Over the last week, approximately 300 angry protestors have been gathered in the Southern Calif. town of Murrieta, blocking the road for buses carrying 140 undocumented migrant children and their parents.
Most of the people carried on the buses were from El Salvador, Guatemala and Honduras, where there has been an increased rate of violence, crime and poverty in recent years.
Furthermore, most of the passengers on the three buses that have been turned away by the protestors have been women and children. This makes the situation much more complex, as a law from the George W. Bush administration forbids the government to deport children without taking them into custody and giving each individual child a deportation hearing.
US Secretary of Homeland Security, Jeh Johnson, has stated that the Obama administration is speeding up its processing of adults who enter the country illegally and is opening up more detention facilities. The secretary admitted, however, that the case of the 10,000 or so children that have entered the country in recent months is a more complicated issue due to the law.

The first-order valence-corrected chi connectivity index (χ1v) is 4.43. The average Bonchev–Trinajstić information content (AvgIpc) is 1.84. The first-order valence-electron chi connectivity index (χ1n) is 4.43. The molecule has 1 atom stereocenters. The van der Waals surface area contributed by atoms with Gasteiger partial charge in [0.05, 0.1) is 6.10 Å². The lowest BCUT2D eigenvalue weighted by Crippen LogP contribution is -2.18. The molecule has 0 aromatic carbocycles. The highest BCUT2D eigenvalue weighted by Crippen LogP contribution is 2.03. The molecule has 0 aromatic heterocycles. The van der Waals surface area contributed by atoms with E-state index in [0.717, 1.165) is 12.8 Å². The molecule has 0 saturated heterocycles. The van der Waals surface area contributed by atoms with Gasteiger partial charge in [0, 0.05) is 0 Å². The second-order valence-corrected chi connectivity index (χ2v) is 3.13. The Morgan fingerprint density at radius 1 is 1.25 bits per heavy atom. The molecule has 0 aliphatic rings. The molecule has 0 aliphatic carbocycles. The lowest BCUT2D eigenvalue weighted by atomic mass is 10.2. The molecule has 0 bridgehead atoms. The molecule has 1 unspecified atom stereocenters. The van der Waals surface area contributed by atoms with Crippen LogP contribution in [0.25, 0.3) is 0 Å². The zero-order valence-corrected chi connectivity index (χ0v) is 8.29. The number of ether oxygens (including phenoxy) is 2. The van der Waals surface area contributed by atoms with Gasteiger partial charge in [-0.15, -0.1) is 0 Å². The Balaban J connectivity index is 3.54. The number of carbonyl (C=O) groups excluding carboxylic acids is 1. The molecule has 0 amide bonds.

According to The Daily Mail, "White House spokesman Josh Earnest said that while the administration will allow the immigration review process to take place, officials so far don't expect many of the children arriving at the border to be able to stay in the U.S."
Earnest later added, "It's unlikely that most of these kids will qualify for humanitarian relief. It means they will not have a legal basis for remaining in this country and will be returned."
Nonetheless, protestors from all over the southwest have taken the situation into their own hands, and have themselves been causing problems for the federal government. According to sources on the scene, protestors are being warned that the feds may be sending riot police to the site to control the protestors.